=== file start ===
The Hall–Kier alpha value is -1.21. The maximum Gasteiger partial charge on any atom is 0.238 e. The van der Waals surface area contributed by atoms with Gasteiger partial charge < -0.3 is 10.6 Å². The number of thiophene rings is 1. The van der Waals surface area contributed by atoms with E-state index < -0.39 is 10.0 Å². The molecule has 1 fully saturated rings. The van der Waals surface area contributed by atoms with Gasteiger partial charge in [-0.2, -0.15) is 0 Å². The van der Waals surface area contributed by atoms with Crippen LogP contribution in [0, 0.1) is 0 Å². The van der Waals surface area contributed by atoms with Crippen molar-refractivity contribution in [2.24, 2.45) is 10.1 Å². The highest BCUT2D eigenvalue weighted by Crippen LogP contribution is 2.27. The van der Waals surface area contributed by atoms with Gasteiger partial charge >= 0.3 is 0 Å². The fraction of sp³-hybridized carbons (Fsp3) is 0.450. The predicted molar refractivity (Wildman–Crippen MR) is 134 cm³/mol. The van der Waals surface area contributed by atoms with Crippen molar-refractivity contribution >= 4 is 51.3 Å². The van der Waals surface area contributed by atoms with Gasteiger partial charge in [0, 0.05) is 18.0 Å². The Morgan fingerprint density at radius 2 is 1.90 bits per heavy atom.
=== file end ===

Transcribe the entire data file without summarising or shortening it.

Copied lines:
The Hall–Kier alpha value is -1.21. The maximum Gasteiger partial charge on any atom is 0.238 e. The van der Waals surface area contributed by atoms with Gasteiger partial charge < -0.3 is 10.6 Å². The number of thiophene rings is 1. The van der Waals surface area contributed by atoms with E-state index < -0.39 is 10.0 Å². The molecule has 1 fully saturated rings. The van der Waals surface area contributed by atoms with Gasteiger partial charge in [-0.2, -0.15) is 0 Å². The van der Waals surface area contributed by atoms with Crippen LogP contribution in [0, 0.1) is 0 Å². The van der Waals surface area contributed by atoms with Crippen molar-refractivity contribution in [2.24, 2.45) is 10.1 Å². The highest BCUT2D eigenvalue weighted by Crippen LogP contribution is 2.27. The van der Waals surface area contributed by atoms with Gasteiger partial charge >= 0.3 is 0 Å². The fraction of sp³-hybridized carbons (Fsp3) is 0.450. The predicted molar refractivity (Wildman–Crippen MR) is 134 cm³/mol. The van der Waals surface area contributed by atoms with Crippen molar-refractivity contribution >= 4 is 51.3 Å². The van der Waals surface area contributed by atoms with Gasteiger partial charge in [0, 0.05) is 18.0 Å². The Morgan fingerprint density at radius 2 is 1.90 bits per heavy atom.